Columbus, Ohio-based Huntington’s acquisition of Detroit-based TCF created Michigan’s largest operating bank with $ 170.8 billion in assets and deposits of $ 138 billion. dollars on its imprint. Huntington (Nasdaq: HBAN) bases its commercial banking operations at headquarters in Detroit, while personal banking is headquartered in Columbus.
Overall, Huntington Bank now has $ 175 billion in assets with more than 1,100 offices in 12 states.
The integration of the two banks and the renaming of the TCF offices in Huntington will take place the second weekend of October.
In western Michigan, Huntington became the second largest bank in the Grand Rapids area with $ 6.7 billion in deposits and a 20.7% market share. Fifth Third Bank is the largest bank in the market in the Grand Rapids area. Huntington became the third-largest bank in the Kalamazoo region with 12% of the deposit market, or $ 646 million, according to a Federal Reserve analysis of the merger.
“We’re going to be a major force in western Michigan with our combined entity,” Irwin said. “We have a great branch distribution system and great colleagues who have joined Huntington. “
Huntington will still have one of the largest branch networks in the state, even with the planned closure of 198 branches primarily in Michigan, including all of Huntington’s 97 branches in Meijer Inc. stores. As part of obtaining regulatory approval for the acquisition, Huntington plans to sell 14 branches in the center of the Lower Peninsula to Horizon Bank.
Local support for small businesses
Executives from both banks said the merger would allow more investment in technology and products and services for clients large and small, although local execution and delivery remains vital, Flynn said.
“Size and investment is a big plus so that we can get better products and services, but that doesn’t matter to our customers from a ‘big’ point of view. They will ignore it. They’re going to say, ‘What does this mean to me?’ “, did she say. “I’ll tell you it’s local delivery and (have) your team intact, and your team is going to serve (the customers) appropriately.”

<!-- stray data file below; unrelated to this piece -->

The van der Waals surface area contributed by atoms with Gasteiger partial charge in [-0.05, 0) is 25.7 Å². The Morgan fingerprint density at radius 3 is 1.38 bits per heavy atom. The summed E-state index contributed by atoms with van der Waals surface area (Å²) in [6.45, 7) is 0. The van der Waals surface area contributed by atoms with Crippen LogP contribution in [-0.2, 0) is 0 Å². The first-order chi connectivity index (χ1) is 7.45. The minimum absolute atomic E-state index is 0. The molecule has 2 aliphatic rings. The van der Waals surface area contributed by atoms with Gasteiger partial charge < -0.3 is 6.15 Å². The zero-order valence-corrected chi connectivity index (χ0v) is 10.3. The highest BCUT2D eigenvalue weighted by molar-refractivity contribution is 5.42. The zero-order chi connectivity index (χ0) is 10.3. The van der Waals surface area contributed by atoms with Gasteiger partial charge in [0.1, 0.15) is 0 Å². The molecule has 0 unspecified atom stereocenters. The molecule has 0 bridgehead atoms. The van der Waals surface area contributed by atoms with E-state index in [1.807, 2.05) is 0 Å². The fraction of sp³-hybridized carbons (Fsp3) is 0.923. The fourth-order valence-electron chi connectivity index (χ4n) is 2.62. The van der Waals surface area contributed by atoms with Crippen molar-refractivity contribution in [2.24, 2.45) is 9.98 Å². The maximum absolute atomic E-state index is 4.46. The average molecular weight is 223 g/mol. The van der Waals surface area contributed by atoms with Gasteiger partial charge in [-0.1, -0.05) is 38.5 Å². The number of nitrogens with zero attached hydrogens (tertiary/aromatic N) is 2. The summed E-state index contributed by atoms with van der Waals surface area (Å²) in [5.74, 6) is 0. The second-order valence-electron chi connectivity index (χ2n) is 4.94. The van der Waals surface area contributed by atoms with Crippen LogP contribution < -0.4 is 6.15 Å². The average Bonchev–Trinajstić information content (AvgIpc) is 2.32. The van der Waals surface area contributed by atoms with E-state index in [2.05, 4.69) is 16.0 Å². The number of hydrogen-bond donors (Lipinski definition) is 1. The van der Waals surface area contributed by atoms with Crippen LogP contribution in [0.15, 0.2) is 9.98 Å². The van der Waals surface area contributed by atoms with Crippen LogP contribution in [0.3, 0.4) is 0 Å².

While TCF and Huntington spent the first half of 2021 working on the merger, Irwin decided to retire at the end of the year. He has served as Huntington’s regional president since January 2013 and previously worked for almost 11 years as a corporate bank manager for West Michigan.
“The timing was just perfect,” Irwin said. “The merger with TCF was the perfect opportunity for me to be able to step down and allow Krista to take over. “
A week after the acquisition closed on June 9, Huntington announced a $ 40 billion corporate commitment to support small businesses as well as minority and underserved markets.
The bank’s community plan focuses on four pillars: small business loans; racial and social equity; home and consumer loans; and community development loans. The bank is looking to deploy capital through partnerships with community organizations, Irwin said.
“We are doubling down on our interest in making a difference in all the communities in which we operate,” said Irwin. “I hope we are a catalyst for positive change here in Western Michigan and that other organizations will join us. It will take all of us to make a huge difference in these communities.
Of the $ 40 billion five-year commitment in the 12 Huntington states, $ 11 billion was dedicated specifically to Michigan, said Flynn, whose region is one of the state’s five markets. Its market stretches west of Ionia and south of Big Rapids on the Michigan-Indiana border.
To deploy the capital, Huntington intends to partner directly with local organizations that are already working on the same issues at the local level. The bank will “listen first” and “see what it needs,” Flynn said. Building partnerships can help overcome “trust issues” in minority and underserved communities and neighborhoods and “reach the people we really want to reach,” said Flynn.
“I don’t want to have flair and just say a big number and then not really be able to show what we did specifically. I want an inventory, ‘This is where we made an impact,’ ”said Flynn. “It really has to be an ongoing relationship that they feel comfortable trusting and having the conversation with us.
“It’s a long game. None of the problems will be solved in two years.